Not Always Right, the NASA edition

[The Customer is] Not Always Right. Here’s one shopping for a better, or at least longer, skydiving experience:

Customer: “How long is the free-fall part?”

Me: “About 30-40 seconds.”

Customer: “30 seconds!? I thought it was like five minutes? That’s how it is in the movies!”

Me: “But that’s in movies. Actual skydives average about a 30 to 40 second free-fall.”

Customer: “Why?”

Me: “Because that’s how long it takes to fall from the highest altitude that you can safely jump from.”

Customer: “If I’m going to pay $250 to jump, I want to fall for five minutes.”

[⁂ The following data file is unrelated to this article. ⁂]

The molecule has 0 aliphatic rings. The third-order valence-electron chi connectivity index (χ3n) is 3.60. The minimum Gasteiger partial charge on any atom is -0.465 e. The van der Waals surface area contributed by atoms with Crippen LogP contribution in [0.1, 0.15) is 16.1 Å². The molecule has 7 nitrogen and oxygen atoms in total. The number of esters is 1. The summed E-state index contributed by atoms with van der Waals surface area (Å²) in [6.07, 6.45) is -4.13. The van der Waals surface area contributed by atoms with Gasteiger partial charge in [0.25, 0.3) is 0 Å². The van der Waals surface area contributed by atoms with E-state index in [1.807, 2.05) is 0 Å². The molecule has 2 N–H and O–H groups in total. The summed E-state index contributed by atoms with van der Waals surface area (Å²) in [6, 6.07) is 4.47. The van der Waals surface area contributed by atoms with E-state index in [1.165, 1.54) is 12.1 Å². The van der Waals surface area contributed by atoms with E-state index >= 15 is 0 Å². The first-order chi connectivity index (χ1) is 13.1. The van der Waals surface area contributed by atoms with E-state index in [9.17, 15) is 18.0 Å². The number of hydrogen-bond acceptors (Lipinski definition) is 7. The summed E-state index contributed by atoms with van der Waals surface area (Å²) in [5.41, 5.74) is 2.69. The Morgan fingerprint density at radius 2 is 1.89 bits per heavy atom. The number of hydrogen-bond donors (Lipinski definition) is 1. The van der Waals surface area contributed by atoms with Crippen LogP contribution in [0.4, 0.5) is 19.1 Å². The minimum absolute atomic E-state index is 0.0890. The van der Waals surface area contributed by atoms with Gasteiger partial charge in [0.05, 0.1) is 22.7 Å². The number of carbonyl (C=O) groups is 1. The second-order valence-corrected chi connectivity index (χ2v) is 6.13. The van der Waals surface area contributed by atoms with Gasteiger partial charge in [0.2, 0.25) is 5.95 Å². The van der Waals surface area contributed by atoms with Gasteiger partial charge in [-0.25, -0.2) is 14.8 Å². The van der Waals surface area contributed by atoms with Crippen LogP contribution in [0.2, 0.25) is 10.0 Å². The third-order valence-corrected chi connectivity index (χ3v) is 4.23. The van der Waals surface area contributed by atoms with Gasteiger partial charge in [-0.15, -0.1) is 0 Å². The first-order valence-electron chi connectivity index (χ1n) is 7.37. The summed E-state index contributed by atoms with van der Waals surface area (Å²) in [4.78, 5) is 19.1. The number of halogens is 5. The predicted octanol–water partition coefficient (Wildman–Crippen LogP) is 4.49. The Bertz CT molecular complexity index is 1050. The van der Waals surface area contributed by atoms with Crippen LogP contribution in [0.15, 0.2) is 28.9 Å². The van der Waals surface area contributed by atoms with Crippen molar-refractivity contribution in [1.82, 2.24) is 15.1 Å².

Me: “Might I point out that it doesn’t even take objects in space five minutes to fall to earth? You could be in orbit and not get a five minute free-fall.”

Customer: “So if I call around, no one will be able to give me 5 minutes?”

Me: “No, ma’am.”

Customer: “Is there anyway you guys could fly the plane higher so I’d fall for five minutes?”

Me: “No ma’am, we cannot do that. Besides the fact that it is physically impossible, you would die. If you’re still hung up on this five-minute thing, call NASA and tell it to them.”

Customer: “Oh, so they do that?”

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Full lunar eclipse on the solstice!

The full lunar eclipse from Virginia, U.S.A.

Last night in the wee small hours, if the sky was clear and you lived in one of the right places, you could see the Moon move into the Earth’s shadow and become a deep brick red, illuminated only by light that refracts around the Earth.

NASA has provided a map as well as the image above.

 

lunar eclipse map

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